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ERIC Number: ED121463
Record Type: RIE
Publication Date: 1975-Apr
Pages: 15
Abstractor: N/A
Reference Count: 0
A Developmental Exploration of the Fear of Success Phenomenon as Cultural Stereotype.
Hawkins, Robert Parker; Pingree, Suzanne
This study explores the notion of "fear of success" as a function of cultural expectations rather than as an intrapsychic motive held by women. A total of 476 male and female students (including 3rd, 6th, 9th, and 12th graders) were tested on semantic differential scales to gauge their reactions to the success or failure of a woman or a man. It was expected that the woman would not be rated negatively for failure. It was also expected that younger children would be more dogmatic than older children in applying cultural stereotypes to these situations. The children respond on semantic differential scales to the cue of Anne (John) succeeding (failing) in medical school. The children rated a successful person as much happier than one who failed, but the sex of the person succeeding or failing was entirely irrelevant. However, the results were as predicted for niceness: a woman was somewhat less nice than a man when they both succeeded, but a man was much less nice when they both failed. There were no interactions with age of sex of the respondents. The results were interpreted to suggest that sex-role expectations are relevant to some attributes of individuals but not to others, and that these expectations are well-established as early as third grade. (Author/BRT)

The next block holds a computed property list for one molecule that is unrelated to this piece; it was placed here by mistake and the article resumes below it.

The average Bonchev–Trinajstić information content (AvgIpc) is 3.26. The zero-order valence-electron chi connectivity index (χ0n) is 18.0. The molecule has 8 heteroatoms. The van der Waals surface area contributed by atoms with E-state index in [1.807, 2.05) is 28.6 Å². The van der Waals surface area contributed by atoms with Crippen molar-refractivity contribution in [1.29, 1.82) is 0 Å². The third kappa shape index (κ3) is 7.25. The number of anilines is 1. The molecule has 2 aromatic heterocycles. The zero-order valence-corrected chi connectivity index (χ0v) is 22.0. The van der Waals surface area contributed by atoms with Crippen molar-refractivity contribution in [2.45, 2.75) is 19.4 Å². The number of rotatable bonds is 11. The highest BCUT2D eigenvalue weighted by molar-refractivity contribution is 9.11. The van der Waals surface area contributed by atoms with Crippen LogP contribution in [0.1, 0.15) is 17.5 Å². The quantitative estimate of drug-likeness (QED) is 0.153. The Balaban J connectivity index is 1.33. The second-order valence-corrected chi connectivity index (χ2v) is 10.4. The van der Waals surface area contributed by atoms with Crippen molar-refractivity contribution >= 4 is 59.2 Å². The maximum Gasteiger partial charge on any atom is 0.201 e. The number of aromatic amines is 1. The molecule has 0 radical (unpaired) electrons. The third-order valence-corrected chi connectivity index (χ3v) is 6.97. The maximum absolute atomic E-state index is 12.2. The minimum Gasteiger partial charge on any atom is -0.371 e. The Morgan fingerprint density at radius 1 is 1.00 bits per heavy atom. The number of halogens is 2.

Publication Type: Speeches/Meeting Papers
Education Level: N/A
Audience: N/A
Language: N/A
Sponsor: N/A
Authoring Institution: N/A
Note: An earlier version of this paper was presented at the Biennial Meeting of the Society for Research in Child Development (Denver, Colorado, April 10-13, 1975)